The 'McMansion' trend in housing is slowing
Economic hard times, plus shifting neighborhood and urban values, are key factors.
Complete with an Oval Office and Lincoln Bedroom, the Atlanta White House became a symbol of developers reshaping the urban landscape by tearing down modest ranches and bungalows and plopping McMansions in their place.Skip to next paragraph
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The religiously themed mini-White House – which required the razing of three brick ranches – is now up for sale, facing foreclosure this week if the builder, an Iranian-born entrepreneur, can't get a $9.88 million selling price.
New York finance blogger Rolfe Winkler calls it a "delicious story" rife with symbolism about overheated real estate and leveraged dreams that sparked the biggest national real estate slump since the Great Depression.
But the plight of this White House also marks a major shift in the transformation of American neighborhoods – perhaps the end of the McMansion era. Indeed, it may allow thousands of communities from Pasadena to Pittsburgh to more accurately balance the living requirements of modern Americans with a widespread desire to maintain older neighborhoods.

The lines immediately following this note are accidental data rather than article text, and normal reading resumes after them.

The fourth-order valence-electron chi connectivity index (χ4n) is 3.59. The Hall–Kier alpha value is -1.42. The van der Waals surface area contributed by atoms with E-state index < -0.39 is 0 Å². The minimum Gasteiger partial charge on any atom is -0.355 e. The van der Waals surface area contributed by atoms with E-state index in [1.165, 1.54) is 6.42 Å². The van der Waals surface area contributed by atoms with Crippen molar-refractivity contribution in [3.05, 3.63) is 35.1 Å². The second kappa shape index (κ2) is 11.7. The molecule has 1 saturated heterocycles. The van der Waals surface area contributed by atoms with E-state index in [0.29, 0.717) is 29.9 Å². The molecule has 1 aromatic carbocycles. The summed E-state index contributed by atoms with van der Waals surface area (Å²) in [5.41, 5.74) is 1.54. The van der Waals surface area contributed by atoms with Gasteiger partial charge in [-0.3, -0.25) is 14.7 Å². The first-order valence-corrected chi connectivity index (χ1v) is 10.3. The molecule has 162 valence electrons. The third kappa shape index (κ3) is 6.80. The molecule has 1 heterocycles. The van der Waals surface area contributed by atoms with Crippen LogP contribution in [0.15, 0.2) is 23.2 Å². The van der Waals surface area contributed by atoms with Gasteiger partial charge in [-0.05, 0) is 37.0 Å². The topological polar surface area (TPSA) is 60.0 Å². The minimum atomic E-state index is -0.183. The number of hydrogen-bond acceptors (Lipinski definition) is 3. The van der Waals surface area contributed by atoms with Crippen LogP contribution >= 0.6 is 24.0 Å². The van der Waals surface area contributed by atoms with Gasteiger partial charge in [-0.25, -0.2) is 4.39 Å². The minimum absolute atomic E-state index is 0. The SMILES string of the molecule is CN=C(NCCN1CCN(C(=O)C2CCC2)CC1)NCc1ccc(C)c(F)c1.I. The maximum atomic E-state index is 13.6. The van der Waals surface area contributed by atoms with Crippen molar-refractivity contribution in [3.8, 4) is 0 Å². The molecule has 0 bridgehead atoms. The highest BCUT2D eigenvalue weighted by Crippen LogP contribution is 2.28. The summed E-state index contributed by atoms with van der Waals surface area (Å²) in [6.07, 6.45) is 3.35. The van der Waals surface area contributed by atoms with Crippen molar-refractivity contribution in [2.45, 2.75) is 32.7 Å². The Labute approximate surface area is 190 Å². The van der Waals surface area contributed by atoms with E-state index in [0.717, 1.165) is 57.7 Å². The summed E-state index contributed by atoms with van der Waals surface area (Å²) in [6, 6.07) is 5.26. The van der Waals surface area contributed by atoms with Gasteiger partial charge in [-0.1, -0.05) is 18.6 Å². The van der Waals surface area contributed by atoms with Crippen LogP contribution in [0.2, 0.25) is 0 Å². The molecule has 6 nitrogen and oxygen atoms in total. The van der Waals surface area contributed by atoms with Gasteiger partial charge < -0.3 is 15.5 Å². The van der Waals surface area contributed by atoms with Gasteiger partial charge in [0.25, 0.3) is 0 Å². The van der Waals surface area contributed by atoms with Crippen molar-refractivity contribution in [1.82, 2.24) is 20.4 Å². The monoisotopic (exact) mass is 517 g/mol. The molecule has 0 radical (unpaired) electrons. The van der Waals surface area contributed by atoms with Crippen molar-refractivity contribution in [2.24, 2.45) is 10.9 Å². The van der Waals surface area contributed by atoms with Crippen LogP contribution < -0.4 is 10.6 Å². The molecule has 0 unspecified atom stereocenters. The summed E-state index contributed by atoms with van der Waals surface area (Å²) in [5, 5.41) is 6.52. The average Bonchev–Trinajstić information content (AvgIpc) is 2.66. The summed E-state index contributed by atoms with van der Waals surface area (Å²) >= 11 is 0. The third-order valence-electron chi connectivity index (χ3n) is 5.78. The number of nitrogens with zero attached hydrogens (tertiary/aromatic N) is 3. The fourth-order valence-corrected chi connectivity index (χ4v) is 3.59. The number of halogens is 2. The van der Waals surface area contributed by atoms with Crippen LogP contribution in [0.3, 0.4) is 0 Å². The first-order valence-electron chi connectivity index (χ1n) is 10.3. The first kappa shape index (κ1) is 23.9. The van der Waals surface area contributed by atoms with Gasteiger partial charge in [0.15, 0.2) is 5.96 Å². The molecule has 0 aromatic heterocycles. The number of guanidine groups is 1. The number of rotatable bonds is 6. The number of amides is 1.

"We're advising communities to take advantage of this slowdown and use it as a cooling-off period," says Adrian Fine, a regional director for the National Trust for Historic Preservation in Washington. "It gives them a little more time to have a less heated and less controversial discussion to protect a specific neighborhood and balance that with the need for growth and development."
With housing prices off by 18 percent in 20 US cities in the last year and new home starts at a 26-year low, bulldozers have slowed their march across American cities and towns.
In Westport, Conn., teardown permits are down in the last year by 33 percent – a figure that experts say can be extrapolated nationwide, though teardown trends do have significant regional variations. Analysts expect the lull to last at least five years, perhaps 10.
Teardown trend slower but not over
"The idea that you're going to make a lot of money tearing down an old house to build a new one, that's gone," says Morris Davis, a real estate economist at the University of Wisconsin in Madison who has advised the Federal Reserve on the teardown trend.